In Caenorhabditis elegans and Drosophila melanogaster, removal of the germline stem cells slows down aging of the organism. Nevertheless, the mechanism by which somatic tissues respond to loss of the germline and how this promotes longevity is not well understood. In this study, we identified an innate immunity-associated C-type lectin protein encoded by the upr-1 gene as a novel determinant of this longevity pathway.
upr-1 is required for loss of the germ cells to increase C. elegans' lifespan, but is not required for lifespan extension by other longevity pathways. Accordingly, in the absence of upr-1, the activation of the germ cell-regulated transcription factors DAF-16/FOXO and NHR/DAF-12 is compromised. Furthermore, when the germline is removed, upr-1's transcription in the intestine increases. This induction may be functionally significant as upr-1 overexpression or a gain-of function mutation in upr-1 in normal, fertile animals bypasses the requirement for germ-cell loss and extends lifespan. Strikingly, this lifespan extension relies on the same set of genes required for extending lifespan in the reproductive longevity pathway. In addition, similarly to the longevity conferred upon germ cell removal, upr-1-mediated longevity also requires an intact somatic gonad.
In agreement with the presumed role of CTLD proteins in the innate immune response, upr-1 promotes longevity by modulating the nematode's innate immune response. Accordingly, upr-1 activation is sufficient to stimulate the PMK-1/ATF-7 innate immune response pathway and the stimulation of this innate immune response pathway is essential for the lifespan-extending phenotype of upr-1 gof mutants. Furthermore, upr-1 activation extends the lifespan of animals fed with live bacteria, but does not further extend the lifespan of animals fed with dead bacteria. This indicates that in animals with an intact germline, upr-1 promotes longevity primarily by improving their ability to deal with pathogens.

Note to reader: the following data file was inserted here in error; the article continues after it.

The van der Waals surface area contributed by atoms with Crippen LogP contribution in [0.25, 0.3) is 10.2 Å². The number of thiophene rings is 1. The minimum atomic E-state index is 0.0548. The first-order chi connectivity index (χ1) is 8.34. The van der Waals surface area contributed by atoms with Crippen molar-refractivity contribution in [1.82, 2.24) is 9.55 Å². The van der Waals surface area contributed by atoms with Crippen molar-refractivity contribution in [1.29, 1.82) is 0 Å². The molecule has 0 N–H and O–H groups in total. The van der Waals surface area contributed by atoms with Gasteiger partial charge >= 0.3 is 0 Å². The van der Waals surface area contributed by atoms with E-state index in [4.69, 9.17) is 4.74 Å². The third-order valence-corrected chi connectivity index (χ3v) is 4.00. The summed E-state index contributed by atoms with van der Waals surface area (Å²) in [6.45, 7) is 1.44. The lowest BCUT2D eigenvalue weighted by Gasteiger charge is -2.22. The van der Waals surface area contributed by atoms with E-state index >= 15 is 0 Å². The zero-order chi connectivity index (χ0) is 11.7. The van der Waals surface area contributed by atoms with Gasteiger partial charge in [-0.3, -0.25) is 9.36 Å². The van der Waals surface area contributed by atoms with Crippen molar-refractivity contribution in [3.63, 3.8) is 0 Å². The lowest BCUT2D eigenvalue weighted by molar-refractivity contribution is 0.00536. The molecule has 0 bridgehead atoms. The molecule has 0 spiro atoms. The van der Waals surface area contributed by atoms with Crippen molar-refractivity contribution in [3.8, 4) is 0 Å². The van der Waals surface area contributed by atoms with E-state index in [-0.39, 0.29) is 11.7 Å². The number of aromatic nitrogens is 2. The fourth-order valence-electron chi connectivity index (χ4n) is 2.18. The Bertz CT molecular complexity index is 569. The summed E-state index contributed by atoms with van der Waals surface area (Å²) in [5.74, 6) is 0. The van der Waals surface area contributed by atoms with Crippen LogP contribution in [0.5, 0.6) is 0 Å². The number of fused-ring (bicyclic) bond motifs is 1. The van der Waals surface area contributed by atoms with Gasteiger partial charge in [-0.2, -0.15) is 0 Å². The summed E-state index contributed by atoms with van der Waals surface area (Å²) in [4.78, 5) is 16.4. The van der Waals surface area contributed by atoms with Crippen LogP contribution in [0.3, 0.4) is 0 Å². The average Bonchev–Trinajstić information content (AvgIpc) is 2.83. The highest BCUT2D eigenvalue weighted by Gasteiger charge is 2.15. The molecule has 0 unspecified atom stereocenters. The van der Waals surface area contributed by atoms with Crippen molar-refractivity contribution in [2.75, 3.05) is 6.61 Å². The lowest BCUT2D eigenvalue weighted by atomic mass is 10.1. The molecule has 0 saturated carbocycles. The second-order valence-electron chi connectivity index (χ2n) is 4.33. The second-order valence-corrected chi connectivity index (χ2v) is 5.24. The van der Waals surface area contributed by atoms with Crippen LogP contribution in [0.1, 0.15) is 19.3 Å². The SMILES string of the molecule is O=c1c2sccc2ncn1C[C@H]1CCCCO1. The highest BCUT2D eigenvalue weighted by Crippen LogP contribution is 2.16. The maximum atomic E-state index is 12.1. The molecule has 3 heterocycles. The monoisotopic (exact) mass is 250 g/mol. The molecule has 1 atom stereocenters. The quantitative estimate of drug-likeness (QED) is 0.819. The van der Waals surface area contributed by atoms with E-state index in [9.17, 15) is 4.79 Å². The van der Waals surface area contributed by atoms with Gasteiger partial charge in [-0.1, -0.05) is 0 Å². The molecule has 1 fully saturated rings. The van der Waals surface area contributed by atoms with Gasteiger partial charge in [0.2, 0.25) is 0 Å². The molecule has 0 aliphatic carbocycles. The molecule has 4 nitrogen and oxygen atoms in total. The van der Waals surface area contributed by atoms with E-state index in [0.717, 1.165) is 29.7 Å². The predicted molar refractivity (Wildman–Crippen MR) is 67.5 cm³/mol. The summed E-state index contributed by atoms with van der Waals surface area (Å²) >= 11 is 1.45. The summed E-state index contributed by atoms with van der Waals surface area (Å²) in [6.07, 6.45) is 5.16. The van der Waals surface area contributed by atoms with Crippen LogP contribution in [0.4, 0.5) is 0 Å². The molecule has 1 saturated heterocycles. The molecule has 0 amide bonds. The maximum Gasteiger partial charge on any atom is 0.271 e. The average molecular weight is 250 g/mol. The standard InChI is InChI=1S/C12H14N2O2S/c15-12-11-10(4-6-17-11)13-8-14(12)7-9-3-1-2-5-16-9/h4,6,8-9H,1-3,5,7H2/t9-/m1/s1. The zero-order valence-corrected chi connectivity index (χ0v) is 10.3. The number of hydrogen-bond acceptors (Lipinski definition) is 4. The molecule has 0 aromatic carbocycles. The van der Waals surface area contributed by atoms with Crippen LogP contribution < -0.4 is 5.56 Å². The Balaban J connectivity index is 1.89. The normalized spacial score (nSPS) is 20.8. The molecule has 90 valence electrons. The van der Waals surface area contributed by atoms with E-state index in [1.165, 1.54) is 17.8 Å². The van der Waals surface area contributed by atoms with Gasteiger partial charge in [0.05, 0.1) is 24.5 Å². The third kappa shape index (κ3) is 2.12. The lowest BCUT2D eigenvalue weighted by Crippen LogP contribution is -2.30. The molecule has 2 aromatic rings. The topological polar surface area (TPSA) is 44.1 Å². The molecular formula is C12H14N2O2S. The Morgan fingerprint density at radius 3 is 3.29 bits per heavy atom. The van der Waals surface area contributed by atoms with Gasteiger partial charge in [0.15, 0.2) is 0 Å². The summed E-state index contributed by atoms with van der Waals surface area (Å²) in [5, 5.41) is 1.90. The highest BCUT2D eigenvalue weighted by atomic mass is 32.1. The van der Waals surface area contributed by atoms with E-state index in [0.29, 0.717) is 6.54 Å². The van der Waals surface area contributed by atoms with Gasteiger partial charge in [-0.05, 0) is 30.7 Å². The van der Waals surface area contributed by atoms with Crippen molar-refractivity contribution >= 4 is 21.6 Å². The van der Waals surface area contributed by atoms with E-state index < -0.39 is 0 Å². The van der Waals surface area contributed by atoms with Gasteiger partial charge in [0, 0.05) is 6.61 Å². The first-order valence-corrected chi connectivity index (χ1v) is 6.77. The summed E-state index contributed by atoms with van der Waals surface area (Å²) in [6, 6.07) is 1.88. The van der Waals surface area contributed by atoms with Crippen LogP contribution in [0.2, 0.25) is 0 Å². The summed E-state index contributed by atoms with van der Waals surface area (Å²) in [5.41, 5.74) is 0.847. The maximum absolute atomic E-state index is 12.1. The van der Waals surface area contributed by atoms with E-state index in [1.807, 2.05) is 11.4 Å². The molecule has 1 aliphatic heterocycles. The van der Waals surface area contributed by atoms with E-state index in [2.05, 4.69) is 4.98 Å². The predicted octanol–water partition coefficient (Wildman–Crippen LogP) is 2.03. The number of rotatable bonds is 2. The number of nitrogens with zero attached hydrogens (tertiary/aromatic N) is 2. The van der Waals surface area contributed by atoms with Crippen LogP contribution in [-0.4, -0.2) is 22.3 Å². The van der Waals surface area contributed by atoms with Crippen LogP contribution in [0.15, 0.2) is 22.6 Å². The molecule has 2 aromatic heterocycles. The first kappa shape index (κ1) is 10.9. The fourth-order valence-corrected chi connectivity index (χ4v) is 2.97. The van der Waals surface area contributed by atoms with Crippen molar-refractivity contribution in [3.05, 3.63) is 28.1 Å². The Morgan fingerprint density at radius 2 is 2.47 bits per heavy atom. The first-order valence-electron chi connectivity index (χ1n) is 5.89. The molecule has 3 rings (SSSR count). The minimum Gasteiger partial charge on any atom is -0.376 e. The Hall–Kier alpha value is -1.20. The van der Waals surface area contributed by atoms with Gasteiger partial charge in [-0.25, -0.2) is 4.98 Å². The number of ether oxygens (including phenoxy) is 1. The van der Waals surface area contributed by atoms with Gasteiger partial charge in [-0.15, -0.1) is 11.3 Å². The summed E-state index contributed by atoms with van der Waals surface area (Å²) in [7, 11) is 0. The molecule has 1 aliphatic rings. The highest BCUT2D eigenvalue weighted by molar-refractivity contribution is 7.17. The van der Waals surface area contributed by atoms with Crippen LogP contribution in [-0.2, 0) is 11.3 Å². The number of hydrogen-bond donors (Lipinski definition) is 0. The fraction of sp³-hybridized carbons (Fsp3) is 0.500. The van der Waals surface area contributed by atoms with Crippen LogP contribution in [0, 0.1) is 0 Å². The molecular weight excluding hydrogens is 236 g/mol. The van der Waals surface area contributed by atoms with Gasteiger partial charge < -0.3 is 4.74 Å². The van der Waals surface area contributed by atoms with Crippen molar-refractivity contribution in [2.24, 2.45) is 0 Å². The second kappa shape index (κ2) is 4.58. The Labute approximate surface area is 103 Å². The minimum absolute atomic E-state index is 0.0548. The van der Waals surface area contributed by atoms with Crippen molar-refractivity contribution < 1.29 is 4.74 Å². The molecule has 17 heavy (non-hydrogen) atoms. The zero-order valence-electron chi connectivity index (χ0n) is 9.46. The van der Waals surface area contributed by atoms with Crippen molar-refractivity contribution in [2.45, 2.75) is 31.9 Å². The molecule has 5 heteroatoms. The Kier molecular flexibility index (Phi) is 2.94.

In summary, our findings indicate that upr-1 plays a key role in transducing longevity-promoting signals from the reproductive system to the somatic tissues in germlineless animals and that it can practically activate the germ cell-associated longevity program as well as an innate immunity program independently of pathogen exposure or germ cell removal. These findings shed light on the important crosstalk between the reproductive system, innate immunity system and longevity.
Please note: Abstract shown here should NOT be cited in bibliographies. Material contained herein should be treated as personal communication and should be cited as such only with the consent of the author.
The Genetics Society of America
9650 Rockville Pike, Bethesda, MD
Phone: 301-634-7300, Fax: 301-634-7079
Questions and Comments: firstname.lastname@example.org